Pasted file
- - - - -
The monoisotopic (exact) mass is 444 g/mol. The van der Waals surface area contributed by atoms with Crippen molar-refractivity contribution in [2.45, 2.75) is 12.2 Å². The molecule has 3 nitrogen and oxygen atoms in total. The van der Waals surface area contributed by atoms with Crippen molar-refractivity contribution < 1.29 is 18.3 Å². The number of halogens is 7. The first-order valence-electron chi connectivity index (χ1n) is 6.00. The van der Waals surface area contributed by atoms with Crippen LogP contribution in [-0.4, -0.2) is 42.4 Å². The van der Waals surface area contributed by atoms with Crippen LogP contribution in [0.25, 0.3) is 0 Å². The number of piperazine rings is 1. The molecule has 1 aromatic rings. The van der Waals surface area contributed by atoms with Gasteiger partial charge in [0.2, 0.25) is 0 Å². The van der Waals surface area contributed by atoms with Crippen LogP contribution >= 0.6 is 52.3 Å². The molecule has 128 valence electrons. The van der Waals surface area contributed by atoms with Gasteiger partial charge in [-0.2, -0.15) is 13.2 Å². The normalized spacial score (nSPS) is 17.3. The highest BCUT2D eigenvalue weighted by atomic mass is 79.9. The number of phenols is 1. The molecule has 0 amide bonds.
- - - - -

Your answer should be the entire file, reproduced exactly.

The monoisotopic (exact) mass is 444 g/mol. The van der Waals surface area contributed by atoms with Crippen molar-refractivity contribution in [2.45, 2.75) is 12.2 Å². The molecule has 3 nitrogen and oxygen atoms in total. The van der Waals surface area contributed by atoms with Crippen molar-refractivity contribution < 1.29 is 18.3 Å². The number of halogens is 7. The first-order valence-electron chi connectivity index (χ1n) is 6.00. The van der Waals surface area contributed by atoms with Crippen LogP contribution in [-0.4, -0.2) is 42.4 Å². The van der Waals surface area contributed by atoms with Crippen LogP contribution in [0.25, 0.3) is 0 Å². The number of piperazine rings is 1. The molecule has 1 aromatic rings. The van der Waals surface area contributed by atoms with Gasteiger partial charge in [0.2, 0.25) is 0 Å². The van der Waals surface area contributed by atoms with Crippen LogP contribution >= 0.6 is 52.3 Å². The molecule has 128 valence electrons. The van der Waals surface area contributed by atoms with Gasteiger partial charge in [-0.2, -0.15) is 13.2 Å². The normalized spacial score (nSPS) is 17.3. The highest BCUT2D eigenvalue weighted by atomic mass is 79.9. The number of phenols is 1. The molecule has 0 amide bonds.